In our last post, Dixie talked about learning new things. But what? Glad you asked!
Below are a few suggestions that come to mind.
- Study Art History
- Play the Piano or any instrument
- Take up Tennis, Golf or Tai Chi
- Understand classical music or any other type of music
- Become a master Yogi
- Take up painting, watercolor, acrylics, and oils. No? Paint the house?
- Knit, Crochet, Sew
- Learn to make magnificent sauces.
- Horseback ride
- Make jewelry.
- Woodwork, build a boat and on and on
Explore your options
Don’t second guess yourself. Incubate your idea of who you are and let it live. You may have formed restricting opinions about your abilities throughout your work years that aren’t actually true. Discard those opinions and test it yourself. You are different now than you were when you approached the idea in the past and the idea may be associated with a negative situation that no longer is relevant. Give it a chance. Learn new things. You’ve got time!
“Whether you think you can, or you think you can’t–you’re right!” Henry Ford
Maybe your adventure list includes wishing you could play the piano whether to dazzle your friends at gatherings or simply to entertain yourself with the music you’ve enjoyed throughout your life. Make a plan. Start by selecting a nearby instructor who is affordable or a friend who plays and begin at the very beginning or take up where you left off in childhood.
The key is START. Give it a fair amount of time and if becoming a pianist is a fit for you, then keep on. Remember though, new ventures take time for mastery and can be frustrating, but it takes a grain of irritating sand to make a pearl. In retirement, you have time. That fact is as beautiful as the pearl!
Take up a sport, or go back to school!
This scenario applies to tennis, art history, sign language, jewelry making, flower arranging, golf, ice skating, kayaking etc. Your list could go on and on. Learn a new language or audit a college course where you don’t have to write the papers or worry about the grades. Your choices are infinite.
Try a new sport or resume one from yesteryear. There are benefits from an active, competitive sport combined with exercise. It’s good for you; it’s fun and you meet other retired people with like interests.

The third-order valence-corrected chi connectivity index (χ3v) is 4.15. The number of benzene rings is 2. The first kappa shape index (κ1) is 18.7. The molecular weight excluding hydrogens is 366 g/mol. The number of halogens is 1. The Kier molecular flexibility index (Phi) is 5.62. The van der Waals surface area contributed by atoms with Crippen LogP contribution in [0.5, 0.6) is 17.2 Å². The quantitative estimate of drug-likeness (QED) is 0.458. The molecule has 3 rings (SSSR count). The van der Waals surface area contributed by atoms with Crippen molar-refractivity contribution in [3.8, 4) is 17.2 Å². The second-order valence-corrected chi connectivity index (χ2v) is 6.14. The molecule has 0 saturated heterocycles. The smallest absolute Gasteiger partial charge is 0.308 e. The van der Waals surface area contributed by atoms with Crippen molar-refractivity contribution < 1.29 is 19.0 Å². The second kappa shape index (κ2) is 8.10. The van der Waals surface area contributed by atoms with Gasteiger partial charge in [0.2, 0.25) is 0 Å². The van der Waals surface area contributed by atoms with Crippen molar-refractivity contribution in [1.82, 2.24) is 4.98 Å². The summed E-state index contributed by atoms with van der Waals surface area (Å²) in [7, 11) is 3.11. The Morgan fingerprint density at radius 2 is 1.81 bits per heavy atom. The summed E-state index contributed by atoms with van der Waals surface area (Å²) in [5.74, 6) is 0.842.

If it’s not tennis, then play golf, bocce ball, softball, bowling, shuffleboard, or swimming. Take up archery, ballroom dancing, or bicycling. There are so many opportunities to exercise and play with others. Have fun and keep active. If you still have an unmet need to compete and advance since you retired, this could be the answer to that void.
Learn a language; it’s good for you!
How about learning a new language? This one is great for your brain! Well, actually, every single one of these ideas help us to age positively and live the kind of vibrant lives we seek. There’s all kinds of evidence that learning new things is good for us – both physically and emotionally. Check out this article.
What are we learning?
Here are some of the things Dixie and I have done over the past couple of years to keep on learning. We both learned to play tennis and now play on a couple of teams.
We took ballroom dancing lessons with our husbands last winter. I never thought my husband would do it, and I could barely drag him off the floor. I’m studying Spanish and learning to play the Ukulele – with varying results on both! Dixie took a painting course and produced some really great stuff. And we’ve learned how to blog – a never-ending learning curve!
I agree with our old friend Henry Ford who had something else to say about learning.
“Anyone who stops learning is old, whether at twenty or eighty. Anyone who keeps learning stays young.” Henry Ford
We’d love to hear what you’ve been learning over the past few years.